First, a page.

Mary went on, "I saw for the first time the demoralization produced by hopes of freedom. My mother's butler (whom I taught to read sitting on his knife board) contrived to keep from speaking to us. He was as efficient as ever in his proper place, but he did not come behind scenes as usual to have a friendly chat. He held himself aloof so grand & stately that we had to send him a tip through his wife, Hetty, Mother's maid, who showed no signs of disaffection."
As I said before, nothing will ever be the same again - no matter what the outcome of this war.
It didn't take very long for President Lincoln to make his next move. He decided that the best strategy for controlling this area was to have a blockage of ships patrolling up & down the
sea, 3500 miles of coastline, covering twelve major ports, including New Orleans, Mobile, Richmond, Savannah, Wilmington & of course, Charleston & stopping any approaching ships which might be
carrying food, ammunition or troops to aid our cause. George says that by taking this action, Lincoln was affectively confirming that we had seceded & that the two countries were now at war.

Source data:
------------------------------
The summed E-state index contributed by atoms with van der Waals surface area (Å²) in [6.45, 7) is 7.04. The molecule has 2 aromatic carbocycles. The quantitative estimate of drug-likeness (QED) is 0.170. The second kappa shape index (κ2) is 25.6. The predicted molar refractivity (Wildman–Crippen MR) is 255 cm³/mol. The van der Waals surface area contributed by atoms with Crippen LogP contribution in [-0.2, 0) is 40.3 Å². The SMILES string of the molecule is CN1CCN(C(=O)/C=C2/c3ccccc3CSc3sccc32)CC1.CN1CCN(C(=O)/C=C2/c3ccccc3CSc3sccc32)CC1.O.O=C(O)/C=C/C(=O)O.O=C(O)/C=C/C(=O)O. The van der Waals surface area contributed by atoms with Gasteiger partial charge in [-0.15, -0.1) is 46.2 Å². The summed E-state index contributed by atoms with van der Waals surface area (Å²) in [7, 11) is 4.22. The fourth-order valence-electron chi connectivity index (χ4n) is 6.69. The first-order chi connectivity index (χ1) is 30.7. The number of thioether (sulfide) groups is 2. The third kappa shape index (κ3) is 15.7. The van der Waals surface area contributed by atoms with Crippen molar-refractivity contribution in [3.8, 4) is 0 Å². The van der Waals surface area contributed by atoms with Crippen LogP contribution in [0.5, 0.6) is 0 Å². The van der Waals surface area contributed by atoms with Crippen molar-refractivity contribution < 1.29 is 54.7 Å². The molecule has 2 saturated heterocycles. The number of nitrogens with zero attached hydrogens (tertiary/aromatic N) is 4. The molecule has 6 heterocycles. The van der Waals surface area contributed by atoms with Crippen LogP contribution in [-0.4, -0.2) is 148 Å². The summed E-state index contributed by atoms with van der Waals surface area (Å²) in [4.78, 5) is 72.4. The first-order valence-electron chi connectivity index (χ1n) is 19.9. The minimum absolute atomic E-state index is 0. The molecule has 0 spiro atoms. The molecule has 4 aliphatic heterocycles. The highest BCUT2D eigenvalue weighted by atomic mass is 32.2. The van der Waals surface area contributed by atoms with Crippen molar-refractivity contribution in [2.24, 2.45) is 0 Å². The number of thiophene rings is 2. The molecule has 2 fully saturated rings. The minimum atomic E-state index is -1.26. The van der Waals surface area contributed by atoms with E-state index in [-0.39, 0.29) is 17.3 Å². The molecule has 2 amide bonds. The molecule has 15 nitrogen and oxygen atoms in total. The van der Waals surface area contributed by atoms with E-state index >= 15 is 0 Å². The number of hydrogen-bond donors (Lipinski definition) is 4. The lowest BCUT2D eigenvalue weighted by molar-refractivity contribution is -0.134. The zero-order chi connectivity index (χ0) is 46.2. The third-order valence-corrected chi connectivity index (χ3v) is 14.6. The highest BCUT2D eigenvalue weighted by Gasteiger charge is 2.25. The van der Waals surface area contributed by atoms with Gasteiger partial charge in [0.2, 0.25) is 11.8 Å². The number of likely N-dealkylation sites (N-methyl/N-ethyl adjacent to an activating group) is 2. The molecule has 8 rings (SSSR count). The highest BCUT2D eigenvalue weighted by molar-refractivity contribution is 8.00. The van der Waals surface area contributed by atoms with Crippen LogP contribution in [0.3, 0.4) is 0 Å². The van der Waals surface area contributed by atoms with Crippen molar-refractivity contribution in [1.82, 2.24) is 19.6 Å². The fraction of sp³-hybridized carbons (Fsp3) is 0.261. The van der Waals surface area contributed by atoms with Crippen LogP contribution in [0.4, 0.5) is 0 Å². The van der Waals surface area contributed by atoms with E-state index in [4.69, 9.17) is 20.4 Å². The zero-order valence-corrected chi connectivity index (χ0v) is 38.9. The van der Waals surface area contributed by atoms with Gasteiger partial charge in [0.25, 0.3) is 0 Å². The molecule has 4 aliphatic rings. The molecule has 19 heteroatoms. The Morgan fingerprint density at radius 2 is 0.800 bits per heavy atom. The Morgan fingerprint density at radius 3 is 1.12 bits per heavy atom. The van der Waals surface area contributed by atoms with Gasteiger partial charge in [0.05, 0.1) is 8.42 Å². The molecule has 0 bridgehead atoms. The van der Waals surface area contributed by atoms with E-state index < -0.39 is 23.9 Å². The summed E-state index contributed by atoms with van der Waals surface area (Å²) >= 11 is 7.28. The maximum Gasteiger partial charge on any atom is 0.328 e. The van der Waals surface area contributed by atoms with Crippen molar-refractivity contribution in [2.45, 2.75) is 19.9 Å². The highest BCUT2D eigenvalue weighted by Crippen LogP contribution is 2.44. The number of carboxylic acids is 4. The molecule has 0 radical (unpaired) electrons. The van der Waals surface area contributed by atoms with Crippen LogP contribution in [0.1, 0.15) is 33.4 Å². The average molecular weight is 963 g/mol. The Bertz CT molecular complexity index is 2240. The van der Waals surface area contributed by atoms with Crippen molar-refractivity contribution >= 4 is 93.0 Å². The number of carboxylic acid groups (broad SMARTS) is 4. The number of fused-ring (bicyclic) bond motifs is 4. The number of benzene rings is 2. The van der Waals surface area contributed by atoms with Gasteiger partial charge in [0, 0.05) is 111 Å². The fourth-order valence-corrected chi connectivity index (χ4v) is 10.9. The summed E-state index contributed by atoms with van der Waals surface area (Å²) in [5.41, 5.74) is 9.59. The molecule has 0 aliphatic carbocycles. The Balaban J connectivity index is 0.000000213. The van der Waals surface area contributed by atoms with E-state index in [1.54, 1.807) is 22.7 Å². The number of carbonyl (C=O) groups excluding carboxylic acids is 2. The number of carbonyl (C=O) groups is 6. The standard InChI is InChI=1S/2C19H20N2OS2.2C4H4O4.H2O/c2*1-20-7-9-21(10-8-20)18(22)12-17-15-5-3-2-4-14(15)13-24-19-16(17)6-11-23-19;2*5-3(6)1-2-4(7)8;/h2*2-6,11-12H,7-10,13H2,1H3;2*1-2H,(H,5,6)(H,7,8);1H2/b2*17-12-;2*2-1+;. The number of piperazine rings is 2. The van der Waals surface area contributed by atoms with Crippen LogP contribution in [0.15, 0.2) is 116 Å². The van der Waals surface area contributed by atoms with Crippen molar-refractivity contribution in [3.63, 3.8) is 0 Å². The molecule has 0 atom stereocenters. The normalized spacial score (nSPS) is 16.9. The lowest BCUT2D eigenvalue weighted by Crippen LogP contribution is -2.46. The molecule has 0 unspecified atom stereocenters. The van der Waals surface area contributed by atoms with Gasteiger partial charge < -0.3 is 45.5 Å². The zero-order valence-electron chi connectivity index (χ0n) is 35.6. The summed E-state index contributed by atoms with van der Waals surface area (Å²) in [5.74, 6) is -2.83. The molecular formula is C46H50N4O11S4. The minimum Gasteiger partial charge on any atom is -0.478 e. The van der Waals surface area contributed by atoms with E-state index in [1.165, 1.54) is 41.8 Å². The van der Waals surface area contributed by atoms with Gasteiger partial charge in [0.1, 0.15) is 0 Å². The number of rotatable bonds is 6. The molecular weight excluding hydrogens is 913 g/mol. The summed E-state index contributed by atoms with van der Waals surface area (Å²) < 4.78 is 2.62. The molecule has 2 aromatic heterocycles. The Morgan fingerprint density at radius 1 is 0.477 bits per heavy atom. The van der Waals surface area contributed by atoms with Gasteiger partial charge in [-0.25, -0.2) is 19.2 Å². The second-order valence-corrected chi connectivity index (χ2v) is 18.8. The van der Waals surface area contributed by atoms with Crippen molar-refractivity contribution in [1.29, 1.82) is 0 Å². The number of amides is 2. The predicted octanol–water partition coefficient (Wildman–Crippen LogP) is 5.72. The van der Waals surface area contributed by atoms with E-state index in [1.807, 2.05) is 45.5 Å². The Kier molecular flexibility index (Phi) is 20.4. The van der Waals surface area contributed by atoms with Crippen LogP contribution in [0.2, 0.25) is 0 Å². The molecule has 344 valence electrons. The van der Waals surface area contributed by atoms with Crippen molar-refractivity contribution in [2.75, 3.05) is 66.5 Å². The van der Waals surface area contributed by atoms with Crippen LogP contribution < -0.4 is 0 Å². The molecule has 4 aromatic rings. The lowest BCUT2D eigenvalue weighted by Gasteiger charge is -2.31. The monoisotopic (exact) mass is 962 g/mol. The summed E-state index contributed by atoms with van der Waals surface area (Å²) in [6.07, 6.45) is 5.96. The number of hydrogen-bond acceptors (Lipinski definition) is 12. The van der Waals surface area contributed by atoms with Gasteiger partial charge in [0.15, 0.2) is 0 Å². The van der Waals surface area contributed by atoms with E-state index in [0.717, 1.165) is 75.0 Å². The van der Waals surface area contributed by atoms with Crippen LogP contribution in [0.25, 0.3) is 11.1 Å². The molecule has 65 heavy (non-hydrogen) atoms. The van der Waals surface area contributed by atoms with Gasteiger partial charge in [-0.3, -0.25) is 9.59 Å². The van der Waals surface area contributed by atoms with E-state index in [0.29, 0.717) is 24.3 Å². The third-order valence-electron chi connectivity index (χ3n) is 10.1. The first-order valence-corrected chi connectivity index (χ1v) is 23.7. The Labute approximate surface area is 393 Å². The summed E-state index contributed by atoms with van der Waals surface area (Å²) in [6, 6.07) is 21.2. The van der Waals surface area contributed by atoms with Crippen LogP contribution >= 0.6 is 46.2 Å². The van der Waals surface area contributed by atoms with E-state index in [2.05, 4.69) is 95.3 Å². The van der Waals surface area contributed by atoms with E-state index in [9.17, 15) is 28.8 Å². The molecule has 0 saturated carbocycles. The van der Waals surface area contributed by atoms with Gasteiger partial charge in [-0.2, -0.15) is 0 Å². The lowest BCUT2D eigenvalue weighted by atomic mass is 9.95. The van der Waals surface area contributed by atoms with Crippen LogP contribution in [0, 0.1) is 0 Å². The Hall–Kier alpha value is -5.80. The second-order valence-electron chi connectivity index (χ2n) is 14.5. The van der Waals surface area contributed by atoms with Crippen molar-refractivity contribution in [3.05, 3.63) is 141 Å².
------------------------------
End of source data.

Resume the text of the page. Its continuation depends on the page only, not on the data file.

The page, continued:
I've copied out his declaration.
On April 19, 1861, Proclamation of Blockade Against Southern Ports:
Whereas an insurrection against the Government of the United States has broken out in the States of South Carolina, Georgia, Alabama, Florida, Mississippi, Louisiana, & Texas and the laws of the United States for the collection of the revenue cannot be effectually executed therein comformably to that provision of the Constitution which requires duties to be uniform throughout the United States:
And whereas a combination of persons engaged in such insurrection, have threatened to grant pretended letters of marque to authorize the bearers thereof to commit assaults on the lives,